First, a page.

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Ten New Year’s Resolutions for Human Resource Professionals

Posted by Attorney David McClurg in Employer-Employee Relationship, Human Resources, Business Management, Labor Relations / Comments

1)         I will focus on improved documentation to support employment decisions.

 

2)         I will routinely engage employees with physical or mental impairment in an interactive process to evaluate potential accommodations.

 

3)         I will ask job applicants about potential accommodations (but never about the existence or nature of any disability) ONLY if:

a) I reasonably believe the candidate has a need for accommodation because of an obvious disability;

b) I reasonably believe the candidate may need accommodation based on a disability the candidate has voluntarily disclosed to me; or

c) the candidate asks for accommodation. I will ask candidates to demonstrate or explain how they would perform the essential functions of the position only if I ask this of all candidates for the position;

 

4)         I will be prepared to post the new “Employee Rights under the National Labor Relations Act” poster on or before April 30, 2012 (the most recently announced implementation date after a second delay by the NLRB based on a request from the Federal Court hearing a legal challenge to the NLRB Rule requiring this posting.)

5)         I will carefully evaluate potential misclassification of employees as independent contractors under the varying tests applied for purposes of payroll tax withholding, payment of minimum wage and overtime, and worker’s compensation and unemployment insurance coverage.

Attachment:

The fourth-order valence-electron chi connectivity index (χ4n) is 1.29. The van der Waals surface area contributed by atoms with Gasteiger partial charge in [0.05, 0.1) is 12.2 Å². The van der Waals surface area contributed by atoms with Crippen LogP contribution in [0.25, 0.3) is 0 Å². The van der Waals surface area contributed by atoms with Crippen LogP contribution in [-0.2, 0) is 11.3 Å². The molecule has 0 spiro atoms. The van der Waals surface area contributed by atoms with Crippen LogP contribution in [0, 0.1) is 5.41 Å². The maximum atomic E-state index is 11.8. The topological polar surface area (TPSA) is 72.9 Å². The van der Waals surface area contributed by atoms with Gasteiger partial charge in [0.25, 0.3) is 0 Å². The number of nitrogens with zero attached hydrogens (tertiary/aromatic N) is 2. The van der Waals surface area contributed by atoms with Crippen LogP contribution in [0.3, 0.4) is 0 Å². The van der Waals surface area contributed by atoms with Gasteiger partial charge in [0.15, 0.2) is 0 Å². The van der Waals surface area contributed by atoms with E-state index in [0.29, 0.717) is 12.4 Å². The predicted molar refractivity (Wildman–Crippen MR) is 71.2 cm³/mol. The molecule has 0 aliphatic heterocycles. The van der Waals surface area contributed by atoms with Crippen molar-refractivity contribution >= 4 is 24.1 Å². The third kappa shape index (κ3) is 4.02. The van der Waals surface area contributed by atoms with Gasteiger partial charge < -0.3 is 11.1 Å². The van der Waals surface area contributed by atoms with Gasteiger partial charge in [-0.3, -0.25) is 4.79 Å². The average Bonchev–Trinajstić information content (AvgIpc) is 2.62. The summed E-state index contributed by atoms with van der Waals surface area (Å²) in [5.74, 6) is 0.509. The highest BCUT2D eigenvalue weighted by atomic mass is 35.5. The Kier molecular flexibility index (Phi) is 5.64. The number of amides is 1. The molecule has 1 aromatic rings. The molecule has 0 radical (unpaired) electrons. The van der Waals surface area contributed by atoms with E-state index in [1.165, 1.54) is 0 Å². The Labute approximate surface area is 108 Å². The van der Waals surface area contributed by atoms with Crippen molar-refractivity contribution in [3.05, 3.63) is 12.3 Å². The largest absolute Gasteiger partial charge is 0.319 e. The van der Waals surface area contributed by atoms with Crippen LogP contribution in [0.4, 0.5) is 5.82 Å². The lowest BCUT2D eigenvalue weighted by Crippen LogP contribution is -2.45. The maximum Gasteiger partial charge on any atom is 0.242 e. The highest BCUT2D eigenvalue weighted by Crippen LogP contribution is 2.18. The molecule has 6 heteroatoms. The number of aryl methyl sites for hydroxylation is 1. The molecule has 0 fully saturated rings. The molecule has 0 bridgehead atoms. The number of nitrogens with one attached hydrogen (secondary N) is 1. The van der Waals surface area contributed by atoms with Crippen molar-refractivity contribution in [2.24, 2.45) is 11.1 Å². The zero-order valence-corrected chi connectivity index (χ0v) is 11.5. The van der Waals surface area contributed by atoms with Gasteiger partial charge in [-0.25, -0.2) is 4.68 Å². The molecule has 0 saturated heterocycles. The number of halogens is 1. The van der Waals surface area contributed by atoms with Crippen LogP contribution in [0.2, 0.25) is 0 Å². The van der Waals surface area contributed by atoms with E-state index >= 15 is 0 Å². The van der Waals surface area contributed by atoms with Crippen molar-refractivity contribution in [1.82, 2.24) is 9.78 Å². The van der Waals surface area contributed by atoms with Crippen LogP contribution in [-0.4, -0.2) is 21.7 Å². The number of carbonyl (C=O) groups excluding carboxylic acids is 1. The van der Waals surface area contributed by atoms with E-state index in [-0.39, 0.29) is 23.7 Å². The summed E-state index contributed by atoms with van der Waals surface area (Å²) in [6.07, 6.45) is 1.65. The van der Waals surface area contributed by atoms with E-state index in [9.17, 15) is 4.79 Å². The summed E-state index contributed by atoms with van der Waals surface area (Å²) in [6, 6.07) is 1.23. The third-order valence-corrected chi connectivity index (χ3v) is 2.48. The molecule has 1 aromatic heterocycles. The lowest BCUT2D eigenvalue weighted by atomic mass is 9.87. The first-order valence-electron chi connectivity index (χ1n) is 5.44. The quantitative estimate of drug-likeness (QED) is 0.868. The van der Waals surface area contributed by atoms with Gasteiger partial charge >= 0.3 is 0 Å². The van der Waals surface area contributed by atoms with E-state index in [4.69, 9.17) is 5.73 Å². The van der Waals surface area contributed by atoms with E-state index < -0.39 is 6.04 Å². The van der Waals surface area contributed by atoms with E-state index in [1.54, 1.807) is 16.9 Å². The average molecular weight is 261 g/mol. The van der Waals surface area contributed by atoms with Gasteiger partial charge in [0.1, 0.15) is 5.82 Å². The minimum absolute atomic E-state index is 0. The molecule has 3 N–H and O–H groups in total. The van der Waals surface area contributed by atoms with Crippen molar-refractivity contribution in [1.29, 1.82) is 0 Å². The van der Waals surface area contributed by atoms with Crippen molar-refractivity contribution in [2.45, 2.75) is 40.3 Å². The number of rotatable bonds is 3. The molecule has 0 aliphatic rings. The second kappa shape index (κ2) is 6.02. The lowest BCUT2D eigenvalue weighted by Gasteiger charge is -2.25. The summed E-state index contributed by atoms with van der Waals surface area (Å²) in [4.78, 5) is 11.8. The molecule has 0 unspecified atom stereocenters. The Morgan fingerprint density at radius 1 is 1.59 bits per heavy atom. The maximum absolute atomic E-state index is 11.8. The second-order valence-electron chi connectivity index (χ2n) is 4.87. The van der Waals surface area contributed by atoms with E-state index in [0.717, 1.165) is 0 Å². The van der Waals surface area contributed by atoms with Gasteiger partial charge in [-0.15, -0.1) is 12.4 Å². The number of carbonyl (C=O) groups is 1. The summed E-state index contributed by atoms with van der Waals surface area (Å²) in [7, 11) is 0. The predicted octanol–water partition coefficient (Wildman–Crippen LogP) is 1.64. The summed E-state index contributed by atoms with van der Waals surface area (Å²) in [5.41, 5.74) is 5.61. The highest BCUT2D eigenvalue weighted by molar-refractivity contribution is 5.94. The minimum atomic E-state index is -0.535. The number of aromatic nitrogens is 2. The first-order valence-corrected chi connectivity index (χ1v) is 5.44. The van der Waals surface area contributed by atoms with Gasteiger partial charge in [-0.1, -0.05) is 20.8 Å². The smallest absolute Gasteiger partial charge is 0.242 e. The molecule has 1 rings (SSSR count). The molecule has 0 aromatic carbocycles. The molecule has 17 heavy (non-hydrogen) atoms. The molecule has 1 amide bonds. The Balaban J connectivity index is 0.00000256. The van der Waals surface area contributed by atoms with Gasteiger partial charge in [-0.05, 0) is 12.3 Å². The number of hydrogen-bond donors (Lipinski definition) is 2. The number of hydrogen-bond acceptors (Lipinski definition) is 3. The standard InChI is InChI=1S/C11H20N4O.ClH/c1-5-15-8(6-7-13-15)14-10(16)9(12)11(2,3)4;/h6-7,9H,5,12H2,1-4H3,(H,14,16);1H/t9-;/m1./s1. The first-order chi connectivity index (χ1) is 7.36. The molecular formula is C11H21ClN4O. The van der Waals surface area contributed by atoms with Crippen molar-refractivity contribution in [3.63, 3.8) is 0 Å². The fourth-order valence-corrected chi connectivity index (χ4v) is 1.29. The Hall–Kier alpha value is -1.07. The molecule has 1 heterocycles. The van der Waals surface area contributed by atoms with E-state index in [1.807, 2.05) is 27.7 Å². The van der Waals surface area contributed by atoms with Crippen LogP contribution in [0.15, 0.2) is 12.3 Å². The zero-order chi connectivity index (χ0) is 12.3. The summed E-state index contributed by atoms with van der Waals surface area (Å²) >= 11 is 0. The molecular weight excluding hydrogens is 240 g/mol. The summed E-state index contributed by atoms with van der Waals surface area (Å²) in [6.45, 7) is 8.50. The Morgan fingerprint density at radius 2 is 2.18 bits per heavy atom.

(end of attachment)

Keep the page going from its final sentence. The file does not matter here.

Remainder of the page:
6)         I will eliminate “off the clock” work and “comp time” practices that can lead to wage and hour claims.

 

7)         I will help my company’s managers avoid retaliatory decisions based on an employee’s exercise of protected rights, including both union and non-union employees’ right to engage in concerted protected activity”.

8)         I will inform only those managers with a “need to know” about an employee’s complaints, requests for leave or participation in other protected activities in order to avoid claims that decisions by others outside this group were made in retaliation for the protected conduct.

9)         I will avoid online reference checks that may provide decision makers with information regarding applicant’s protected status which could subsequently support discrimination claims by rejected candidates.

10)       I will comply with “compensable time” rules, including:

a)         Time clock rounding - policy must be balanced and not result in routine underpayment of wages;

b)         Time for training and seminars must be paid unless:

 

  • Attendance is outside regular work hours;
  • Attendance is voluntary:
  • The substance of training is not directly related to the employee’s job; and
  • The employee does not perform productive work during participation in the program.

c)         Meal breaks of 30 minutes or more can be uncompensated only if the employee is completely relieved from duty. Note: if the employees take three 10 minute breaks instead of one 30 minute break, the break time must be compensated.

d)         “On call” time is compensable unless the employee can use the time effectively for his or her own purposes; and

e)         Unauthorized overtime in violation of company rules may subject the employee to disciplinary action, but does not allow the employer to withhold payments for the hours worked.

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